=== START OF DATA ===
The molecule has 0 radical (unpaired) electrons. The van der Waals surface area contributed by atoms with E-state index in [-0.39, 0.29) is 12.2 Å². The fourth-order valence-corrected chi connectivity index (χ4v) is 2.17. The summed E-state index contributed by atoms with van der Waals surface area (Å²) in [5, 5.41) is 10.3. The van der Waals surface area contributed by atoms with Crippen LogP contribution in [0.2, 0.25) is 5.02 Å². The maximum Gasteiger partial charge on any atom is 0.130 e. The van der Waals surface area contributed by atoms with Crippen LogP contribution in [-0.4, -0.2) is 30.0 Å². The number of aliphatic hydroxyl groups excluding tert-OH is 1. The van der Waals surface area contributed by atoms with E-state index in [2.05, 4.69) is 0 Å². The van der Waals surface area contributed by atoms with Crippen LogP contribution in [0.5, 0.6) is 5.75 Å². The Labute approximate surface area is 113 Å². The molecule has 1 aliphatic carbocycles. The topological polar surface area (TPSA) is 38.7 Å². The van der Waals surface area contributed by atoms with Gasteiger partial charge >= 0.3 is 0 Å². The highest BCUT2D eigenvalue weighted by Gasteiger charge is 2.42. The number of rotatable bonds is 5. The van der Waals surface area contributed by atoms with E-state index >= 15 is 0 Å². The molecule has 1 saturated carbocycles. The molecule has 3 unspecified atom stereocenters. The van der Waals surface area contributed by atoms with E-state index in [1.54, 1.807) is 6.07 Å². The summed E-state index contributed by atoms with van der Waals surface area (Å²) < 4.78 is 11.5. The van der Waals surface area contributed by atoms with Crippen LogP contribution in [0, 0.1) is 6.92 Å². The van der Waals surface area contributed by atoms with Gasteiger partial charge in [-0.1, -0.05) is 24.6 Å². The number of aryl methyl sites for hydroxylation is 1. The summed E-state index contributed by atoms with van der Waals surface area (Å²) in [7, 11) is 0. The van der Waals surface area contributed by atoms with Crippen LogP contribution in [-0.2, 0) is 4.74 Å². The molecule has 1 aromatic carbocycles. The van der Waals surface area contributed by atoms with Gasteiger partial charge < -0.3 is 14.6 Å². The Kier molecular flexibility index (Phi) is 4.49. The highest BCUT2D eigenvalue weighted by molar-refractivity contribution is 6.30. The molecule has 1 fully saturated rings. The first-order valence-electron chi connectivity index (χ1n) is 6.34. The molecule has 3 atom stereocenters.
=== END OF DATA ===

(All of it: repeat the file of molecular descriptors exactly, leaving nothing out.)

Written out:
The molecule has 0 radical (unpaired) electrons. The van der Waals surface area contributed by atoms with E-state index in [-0.39, 0.29) is 12.2 Å². The fourth-order valence-corrected chi connectivity index (χ4v) is 2.17. The summed E-state index contributed by atoms with van der Waals surface area (Å²) in [5, 5.41) is 10.3. The van der Waals surface area contributed by atoms with Crippen LogP contribution in [0.2, 0.25) is 5.02 Å². The maximum Gasteiger partial charge on any atom is 0.130 e. The van der Waals surface area contributed by atoms with Crippen LogP contribution in [-0.4, -0.2) is 30.0 Å². The number of aliphatic hydroxyl groups excluding tert-OH is 1. The van der Waals surface area contributed by atoms with E-state index in [2.05, 4.69) is 0 Å². The van der Waals surface area contributed by atoms with Crippen LogP contribution in [0.5, 0.6) is 5.75 Å². The Labute approximate surface area is 113 Å². The molecule has 1 aliphatic carbocycles. The topological polar surface area (TPSA) is 38.7 Å². The van der Waals surface area contributed by atoms with Gasteiger partial charge >= 0.3 is 0 Å². The highest BCUT2D eigenvalue weighted by Gasteiger charge is 2.42. The number of rotatable bonds is 5. The van der Waals surface area contributed by atoms with E-state index >= 15 is 0 Å². The molecule has 1 saturated carbocycles. The molecule has 3 unspecified atom stereocenters. The van der Waals surface area contributed by atoms with E-state index in [1.54, 1.807) is 6.07 Å². The summed E-state index contributed by atoms with van der Waals surface area (Å²) < 4.78 is 11.5. The van der Waals surface area contributed by atoms with Crippen LogP contribution in [0, 0.1) is 6.92 Å². The van der Waals surface area contributed by atoms with Gasteiger partial charge in [-0.1, -0.05) is 24.6 Å². The number of aryl methyl sites for hydroxylation is 1. The summed E-state index contributed by atoms with van der Waals surface area (Å²) in [7, 11) is 0. The van der Waals surface area contributed by atoms with Crippen LogP contribution in [-0.2, 0) is 4.74 Å². The molecule has 1 aromatic carbocycles. The van der Waals surface area contributed by atoms with Gasteiger partial charge < -0.3 is 14.6 Å². The Kier molecular flexibility index (Phi) is 4.49. The highest BCUT2D eigenvalue weighted by molar-refractivity contribution is 6.30. The molecule has 1 fully saturated rings. The first-order valence-electron chi connectivity index (χ1n) is 6.34. The molecule has 3 atom stereocenters.